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Immigration Archives - War Time Factors In Immigration to the United States

Soldiers on the deck of Steamships during World War One

  • Immigration After The First World War (1915)
    WHAT will be the effect of the European war on immigration ? This is a question of portentous interest ; a question far more important, in fact, than the effect of the war upon trade and commerce, for the life of America is being profoundly influenced by the alien blood and alien traditions which, in recent years, have come in increasing volume from the Slavic and Latin countries of the south of Europe rather than from the Anglo-Saxon and Teutonic countries of the north.
  • Your Government of the United States Making New Americans (1916)
    For the first time in its history, the United States Government is intelligently concerned with making the right sort of citizen out of its adult immigrant material. It is no longer enough that hordes of aliens shall be added yearly to the heterogeneous and unassimilated population already with. in our boundaries.
  • Immigration and The Great War (1916)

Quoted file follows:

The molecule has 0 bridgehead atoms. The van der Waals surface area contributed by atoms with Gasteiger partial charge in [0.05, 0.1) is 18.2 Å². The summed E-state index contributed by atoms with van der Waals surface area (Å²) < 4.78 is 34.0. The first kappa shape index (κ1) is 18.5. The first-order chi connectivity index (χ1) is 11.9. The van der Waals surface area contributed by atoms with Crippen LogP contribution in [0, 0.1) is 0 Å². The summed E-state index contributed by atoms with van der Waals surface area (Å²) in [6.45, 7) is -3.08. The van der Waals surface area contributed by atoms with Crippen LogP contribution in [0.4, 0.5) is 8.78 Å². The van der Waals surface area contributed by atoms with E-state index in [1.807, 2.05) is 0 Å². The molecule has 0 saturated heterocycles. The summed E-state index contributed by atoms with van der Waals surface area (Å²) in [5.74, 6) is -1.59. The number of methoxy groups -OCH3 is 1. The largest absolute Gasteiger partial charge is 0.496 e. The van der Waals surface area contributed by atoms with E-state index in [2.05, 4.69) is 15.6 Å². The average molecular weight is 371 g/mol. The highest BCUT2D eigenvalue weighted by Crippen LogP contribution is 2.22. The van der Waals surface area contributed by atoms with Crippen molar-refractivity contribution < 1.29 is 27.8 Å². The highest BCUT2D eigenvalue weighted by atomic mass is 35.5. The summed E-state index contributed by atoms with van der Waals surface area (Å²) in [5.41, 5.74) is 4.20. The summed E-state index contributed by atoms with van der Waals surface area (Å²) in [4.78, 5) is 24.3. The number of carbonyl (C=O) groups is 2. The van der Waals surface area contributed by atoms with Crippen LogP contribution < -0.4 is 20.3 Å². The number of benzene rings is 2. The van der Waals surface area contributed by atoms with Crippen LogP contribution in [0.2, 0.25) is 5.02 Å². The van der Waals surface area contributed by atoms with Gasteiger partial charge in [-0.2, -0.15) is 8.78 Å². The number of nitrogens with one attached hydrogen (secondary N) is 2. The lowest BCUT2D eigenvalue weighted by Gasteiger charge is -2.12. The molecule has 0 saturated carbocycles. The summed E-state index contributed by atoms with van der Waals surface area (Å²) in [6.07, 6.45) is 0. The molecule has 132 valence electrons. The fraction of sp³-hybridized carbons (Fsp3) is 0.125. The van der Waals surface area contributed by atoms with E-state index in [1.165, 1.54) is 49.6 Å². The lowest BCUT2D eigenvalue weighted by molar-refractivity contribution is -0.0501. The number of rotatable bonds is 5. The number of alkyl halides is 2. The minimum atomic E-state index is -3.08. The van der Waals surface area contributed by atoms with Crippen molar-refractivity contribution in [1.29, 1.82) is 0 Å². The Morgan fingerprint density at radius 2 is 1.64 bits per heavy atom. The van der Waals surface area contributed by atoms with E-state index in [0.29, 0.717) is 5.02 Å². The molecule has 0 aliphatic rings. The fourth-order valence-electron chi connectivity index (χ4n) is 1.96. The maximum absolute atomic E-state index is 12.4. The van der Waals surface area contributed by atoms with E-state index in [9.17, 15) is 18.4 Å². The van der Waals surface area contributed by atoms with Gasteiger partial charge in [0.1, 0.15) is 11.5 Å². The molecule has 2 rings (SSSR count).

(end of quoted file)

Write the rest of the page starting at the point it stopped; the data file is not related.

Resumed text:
A CRISIS has been reached in our immigration policy. The war has, for the moment, very largely reduced the flow of aliens to our shores. For the first time in many decades we have breathing space.
  • Immigration After The War US Faces Great Eugenic Problem (1917)
    THERE is widespread anxiety concerning the "dumping" of cheap European goods on our markets after the war is over. Of infinitely greater importance is the "dumping" of cheap European labor upon our shores after the war is over. Goods from abroad concern pocketbooks only. Human beings from abroad enter into our national life. They contribute to the blood of the future American people. They determine what our race is to he. It is the cargoes of men, and women, and children, not the cargoes of goods, that are the real problem.
  • America In The Making (1919)
    For two years or more, a lively press and a listless people were discrepant features of the United States. They were also the subject of puzzled comment on this side. The New York Herald, the Sun, Tribune, and Evening Post expressed themselves impeccably throughout, and with due wrath against German methods. Yet the American masses were but faintly moved.
  • Important Facts Regarding Recent Immigration
    Under the new immigration law, which went into effect on June 3, 1921, only 77,106 immigrants will be allowed to enter the United States in the next year. The law limits the number to percent of the total of each foreign nationality in the United States in 1910.
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